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Tanking up in quite another sense

Vehicles need petrol, but what about us? The world generally agrees that a bit of enhanced fluid can’t hurt the inner esse. But not everyone says “Cheers!” before diving in headfirst.

india Updated: Nov 12, 2011 22:59 IST
Renuka Narayanan

Vehicles need petrol, but what about us? The world generally agrees that a bit of enhanced fluid can’t hurt the inner esse. But not everyone says “Cheers!” before diving in headfirst. In some posh circles, Devi is ritually offered a drink with three classy flicks of the finger from the first glass drunk. Liquor is the official offering to Shivji at Ujjain and mind, that’s not some little wayside temple where the real business is the superior local ram-laddoo, it’s one of the twelve ancient, powerful Jyotirlingas that knit India. And while Himachal Pradesh is justly famous for its modern breweries, I wonder if anybody still makes the traditional Himachali drink, ‘sur’ that once contained about 169 ‘jari-booti’ to make the liquor a health drink, building energy and immunity? Rather like those oldstyle Rajasthani drinks, ikbara, dobara and asaav? Since I come from a depressingly long line of sour buttermilk and rasam drinkers, I am not in a position, alas, to swap exotic heritage recipes for liquor. But thankfully I have a brother-in-law to show off who’s into brewing his own beer, all that Viking blood, no doubt. The name of the game is ‘microbrewing’. So if you have a spare balti or two, a kidproof and petproof zone and a really, really close and knowledgeable friend from Rajasthan or Himachal P, you might even like to take a shot at it yourself.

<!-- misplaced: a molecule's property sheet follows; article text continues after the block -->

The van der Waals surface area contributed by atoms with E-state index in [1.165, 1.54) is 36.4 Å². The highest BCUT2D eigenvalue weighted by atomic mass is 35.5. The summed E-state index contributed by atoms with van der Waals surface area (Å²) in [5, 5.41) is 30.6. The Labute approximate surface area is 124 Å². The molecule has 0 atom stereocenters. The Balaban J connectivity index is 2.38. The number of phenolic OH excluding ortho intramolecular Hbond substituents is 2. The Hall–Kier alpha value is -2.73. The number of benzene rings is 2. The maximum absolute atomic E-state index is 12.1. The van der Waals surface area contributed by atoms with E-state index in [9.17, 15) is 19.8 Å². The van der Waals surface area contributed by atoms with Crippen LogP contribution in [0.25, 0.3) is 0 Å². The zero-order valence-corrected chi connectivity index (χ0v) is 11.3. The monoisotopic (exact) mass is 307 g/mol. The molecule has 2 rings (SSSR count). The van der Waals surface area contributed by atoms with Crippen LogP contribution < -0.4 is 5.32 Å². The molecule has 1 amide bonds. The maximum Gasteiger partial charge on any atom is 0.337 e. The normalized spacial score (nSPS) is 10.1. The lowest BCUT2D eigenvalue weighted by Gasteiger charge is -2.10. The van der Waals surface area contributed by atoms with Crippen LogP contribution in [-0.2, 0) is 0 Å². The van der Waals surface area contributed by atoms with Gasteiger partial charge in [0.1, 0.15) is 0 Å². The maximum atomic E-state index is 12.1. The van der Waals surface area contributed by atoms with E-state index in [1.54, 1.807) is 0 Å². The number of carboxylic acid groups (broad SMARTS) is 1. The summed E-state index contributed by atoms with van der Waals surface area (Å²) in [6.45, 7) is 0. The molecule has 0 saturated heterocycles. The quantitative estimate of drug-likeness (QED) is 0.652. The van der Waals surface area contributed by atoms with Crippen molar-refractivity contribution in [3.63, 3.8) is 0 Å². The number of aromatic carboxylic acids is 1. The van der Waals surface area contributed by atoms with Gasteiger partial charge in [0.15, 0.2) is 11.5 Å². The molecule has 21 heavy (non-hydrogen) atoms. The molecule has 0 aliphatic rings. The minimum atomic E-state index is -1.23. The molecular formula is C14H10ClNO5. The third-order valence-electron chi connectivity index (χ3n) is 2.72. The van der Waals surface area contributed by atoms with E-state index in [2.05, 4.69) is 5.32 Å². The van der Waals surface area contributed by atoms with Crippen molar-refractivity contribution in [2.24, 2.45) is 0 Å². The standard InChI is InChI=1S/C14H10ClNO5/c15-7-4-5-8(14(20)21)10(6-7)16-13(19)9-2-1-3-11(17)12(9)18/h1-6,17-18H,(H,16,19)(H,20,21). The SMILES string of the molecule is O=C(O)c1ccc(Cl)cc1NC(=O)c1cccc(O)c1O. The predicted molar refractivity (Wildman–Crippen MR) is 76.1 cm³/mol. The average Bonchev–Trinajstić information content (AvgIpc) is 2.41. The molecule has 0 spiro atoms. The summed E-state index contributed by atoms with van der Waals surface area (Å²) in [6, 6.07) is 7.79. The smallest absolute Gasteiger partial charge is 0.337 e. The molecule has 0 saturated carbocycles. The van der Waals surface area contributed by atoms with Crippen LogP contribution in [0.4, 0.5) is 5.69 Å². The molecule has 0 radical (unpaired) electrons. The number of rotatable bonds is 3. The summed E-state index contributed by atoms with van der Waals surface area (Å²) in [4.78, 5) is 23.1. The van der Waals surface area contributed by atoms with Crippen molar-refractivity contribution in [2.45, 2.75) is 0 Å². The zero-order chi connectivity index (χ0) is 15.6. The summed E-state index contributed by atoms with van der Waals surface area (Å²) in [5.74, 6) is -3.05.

As to which, I saw a curious newsclip once about a place called Devimogra in Gujarat, where Bhils offer country liquor to their ‘kuldevi’ or clan goddess, who is none but Kunti from the Mahabharata. The belief goes that she worshipped Kali at this spot during the Pandavas’ years of exile. A sociologist or anthropologist may have made a meaty thesis out of it, whereas if we look really deep down it may be that they’re just doing their own thing. Except, in an old society they continue to make a collective ritual out of it instead of, well, just doing their own thing as a hobby like my brother-in-law from Copenhagen makes beer (not tasted it yet), a photographer friend in Delhi makes heavenly moussaka or an orthopedist friend from Jind makes fancy bread. And Bhil ‘mahudi’ liquor certainly seems to beat nimbu rasam as the drink du jour.

Now, how did the old folks make som-ras? Do tell, before someone abroad patents it as Vedic Red Bull.

Renuka Narayanan writes on religion and culture